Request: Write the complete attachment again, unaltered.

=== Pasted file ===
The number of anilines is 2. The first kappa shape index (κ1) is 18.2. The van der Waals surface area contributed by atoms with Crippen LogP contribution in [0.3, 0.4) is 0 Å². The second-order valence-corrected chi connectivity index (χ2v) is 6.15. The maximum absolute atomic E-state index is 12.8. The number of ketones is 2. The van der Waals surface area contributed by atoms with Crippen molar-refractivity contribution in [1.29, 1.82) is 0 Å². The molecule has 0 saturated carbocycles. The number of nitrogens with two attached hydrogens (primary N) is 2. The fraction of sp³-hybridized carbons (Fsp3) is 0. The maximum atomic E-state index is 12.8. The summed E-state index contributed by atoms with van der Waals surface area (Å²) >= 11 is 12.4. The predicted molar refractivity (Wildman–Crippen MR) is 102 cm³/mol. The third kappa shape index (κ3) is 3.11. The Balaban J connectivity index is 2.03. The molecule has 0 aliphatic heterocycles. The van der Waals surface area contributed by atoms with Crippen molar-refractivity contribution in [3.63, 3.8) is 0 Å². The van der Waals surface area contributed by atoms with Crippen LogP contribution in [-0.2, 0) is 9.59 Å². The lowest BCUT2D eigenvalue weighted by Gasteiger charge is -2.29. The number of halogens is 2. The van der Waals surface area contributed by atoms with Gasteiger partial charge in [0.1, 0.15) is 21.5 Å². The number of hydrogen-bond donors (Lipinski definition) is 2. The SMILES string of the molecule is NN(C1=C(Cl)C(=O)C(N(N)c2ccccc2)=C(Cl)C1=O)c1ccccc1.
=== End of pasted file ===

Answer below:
The number of anilines is 2. The first kappa shape index (κ1) is 18.2. The van der Waals surface area contributed by atoms with Crippen LogP contribution in [0.3, 0.4) is 0 Å². The second-order valence-corrected chi connectivity index (χ2v) is 6.15. The maximum absolute atomic E-state index is 12.8. The number of ketones is 2. The van der Waals surface area contributed by atoms with Crippen molar-refractivity contribution in [1.29, 1.82) is 0 Å². The molecule has 0 saturated carbocycles. The number of nitrogens with two attached hydrogens (primary N) is 2. The fraction of sp³-hybridized carbons (Fsp3) is 0. The maximum atomic E-state index is 12.8. The summed E-state index contributed by atoms with van der Waals surface area (Å²) >= 11 is 12.4. The predicted molar refractivity (Wildman–Crippen MR) is 102 cm³/mol. The third kappa shape index (κ3) is 3.11. The Balaban J connectivity index is 2.03. The molecule has 0 aliphatic heterocycles. The van der Waals surface area contributed by atoms with Crippen molar-refractivity contribution in [3.63, 3.8) is 0 Å². The van der Waals surface area contributed by atoms with Crippen LogP contribution in [-0.2, 0) is 9.59 Å². The lowest BCUT2D eigenvalue weighted by Gasteiger charge is -2.29. The number of halogens is 2. The van der Waals surface area contributed by atoms with Gasteiger partial charge in [0.1, 0.15) is 21.5 Å². The number of hydrogen-bond donors (Lipinski definition) is 2. The SMILES string of the molecule is NN(C1=C(Cl)C(=O)C(N(N)c2ccccc2)=C(Cl)C1=O)c1ccccc1.